Instead, he and his wife founded Angels of America's Fallen, a non-profit that pays for children's after-school activities like piano, sports, and dance. Children like Trey whose father was killed in the line of duty serving as a police officer when the boy was just 6 years old. Angels of America's Fallen has been supporting Trey's passion for football for many years now, adding in some special surprises along the way with a chance to meet his father's favorite football team: the Auburn Tigers.

"I contacted Auburn and said, 'I'd like to do something special for Trey,'" said Lewis. "They let me take him to one of the games, get on the field before where the war eagle flies around the lands, and meet the coach and the players. It was pretty cool."

Dianne Derby: You get to be part of the joy in a tremendously sad circumstance.

Joe Lewis: Yes. That's one of the best things about this is we focus on the positives and possibility.

Lewis says the non-profit supports each child until they are 19 years old. Right now he says they have 550 children enrolled, but he says his waiting list includes 670 more.

"We all have a heart for getting those kids enrolled," Lewis said. "The sooner you can get them engaged in something, the better off they're going to be. All the activities that we support have been shown to really help them with staying in school, better grades, avoiding substance abuse. They are at-risk youth after the traumatic loss of their parent. They're at greater risk of anxiety, depression, substance abuse, dropping out of school, and even suicide.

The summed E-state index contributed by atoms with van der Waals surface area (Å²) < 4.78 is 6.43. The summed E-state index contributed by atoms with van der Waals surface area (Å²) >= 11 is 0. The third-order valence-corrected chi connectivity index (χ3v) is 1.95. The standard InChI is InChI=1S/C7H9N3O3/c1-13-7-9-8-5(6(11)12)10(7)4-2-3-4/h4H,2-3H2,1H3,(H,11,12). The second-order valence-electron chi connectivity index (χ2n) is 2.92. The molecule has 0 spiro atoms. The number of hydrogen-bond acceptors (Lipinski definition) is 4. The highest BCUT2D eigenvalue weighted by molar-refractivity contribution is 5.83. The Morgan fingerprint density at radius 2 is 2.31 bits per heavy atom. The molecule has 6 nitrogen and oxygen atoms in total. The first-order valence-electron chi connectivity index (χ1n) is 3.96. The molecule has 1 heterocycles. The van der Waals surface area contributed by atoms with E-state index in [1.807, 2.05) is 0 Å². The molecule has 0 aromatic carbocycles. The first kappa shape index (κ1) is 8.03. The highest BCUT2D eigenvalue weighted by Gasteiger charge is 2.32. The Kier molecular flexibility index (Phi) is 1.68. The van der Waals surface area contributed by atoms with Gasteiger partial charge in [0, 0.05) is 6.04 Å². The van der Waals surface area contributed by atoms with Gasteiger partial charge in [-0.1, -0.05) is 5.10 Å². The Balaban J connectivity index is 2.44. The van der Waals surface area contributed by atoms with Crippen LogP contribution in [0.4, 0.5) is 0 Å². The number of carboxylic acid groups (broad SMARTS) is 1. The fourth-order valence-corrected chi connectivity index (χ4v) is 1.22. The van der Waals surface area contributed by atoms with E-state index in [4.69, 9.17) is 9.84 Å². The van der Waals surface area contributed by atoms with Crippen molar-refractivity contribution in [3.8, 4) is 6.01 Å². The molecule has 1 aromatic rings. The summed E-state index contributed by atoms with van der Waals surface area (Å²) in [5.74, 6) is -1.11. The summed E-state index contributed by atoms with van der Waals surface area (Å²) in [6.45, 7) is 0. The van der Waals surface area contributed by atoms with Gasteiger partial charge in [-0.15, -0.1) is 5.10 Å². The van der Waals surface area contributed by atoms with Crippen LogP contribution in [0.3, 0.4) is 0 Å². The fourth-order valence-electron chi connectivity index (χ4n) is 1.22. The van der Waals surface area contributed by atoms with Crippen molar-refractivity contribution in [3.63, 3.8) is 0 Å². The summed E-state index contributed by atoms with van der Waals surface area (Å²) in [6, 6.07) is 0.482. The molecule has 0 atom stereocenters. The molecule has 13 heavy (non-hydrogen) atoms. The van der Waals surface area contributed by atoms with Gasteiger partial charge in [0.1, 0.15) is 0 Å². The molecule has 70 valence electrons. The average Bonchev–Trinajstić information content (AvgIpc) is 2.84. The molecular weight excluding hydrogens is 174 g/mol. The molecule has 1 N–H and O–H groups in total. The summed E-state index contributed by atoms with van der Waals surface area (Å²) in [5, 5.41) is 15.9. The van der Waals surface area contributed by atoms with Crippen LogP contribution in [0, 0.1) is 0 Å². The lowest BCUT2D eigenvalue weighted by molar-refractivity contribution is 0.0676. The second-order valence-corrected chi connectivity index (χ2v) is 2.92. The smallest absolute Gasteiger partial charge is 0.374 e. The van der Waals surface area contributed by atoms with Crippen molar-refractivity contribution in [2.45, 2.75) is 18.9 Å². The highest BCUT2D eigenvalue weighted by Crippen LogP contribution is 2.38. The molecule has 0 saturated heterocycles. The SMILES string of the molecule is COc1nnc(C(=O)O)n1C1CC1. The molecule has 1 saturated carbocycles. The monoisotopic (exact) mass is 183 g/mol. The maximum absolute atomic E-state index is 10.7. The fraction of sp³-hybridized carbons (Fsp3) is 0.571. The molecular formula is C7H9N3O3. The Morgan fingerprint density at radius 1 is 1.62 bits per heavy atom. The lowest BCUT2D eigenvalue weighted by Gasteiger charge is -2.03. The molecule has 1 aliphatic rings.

Lewis recognizes that much of his work isn't just the financial support, it's the emotional support, too.

"In most cases, it's a young widow, who hasn't fully dealt with her own grief yet, because she went into survival mode to take care of her kids," said Lewis. "We might make a call that we think is going to be a quick five-minute call, to say how are they doing, we've paid for two months of piano did they want to keep going, should we pay for more, can turn into an hour-long phone call, just being there and listening."

Lewis' work was recognized earlier this year by El Paso County when he was named Veteran of the Year for his exemplary military and community service and encouragement to other local veterans.

"I was surprised to get it in the first place because there are so many so many deserving veterans in our community," Lewis said. "I think it gives me an opportunity to serve a little better, maybe to raise more awareness about Angels of America's Fallen. That's my passion. That's my mission."

Joe Lewis and Ryan

A mission of support to honor the children left behind.

"It's really impactful," Lewis said. "It's impactful to that remaining parent, it's impactful to the kids, and it's impactful to me and our staff and our board and everybody that volunteers and plays a role in making this happen."

Since 2017, the El Paso County Veteran of the Year program has honored and recognized El Paso County veterans who have served their country and made significant contributions to the local veteran community.

To learn more about Angels of America's fallen click here.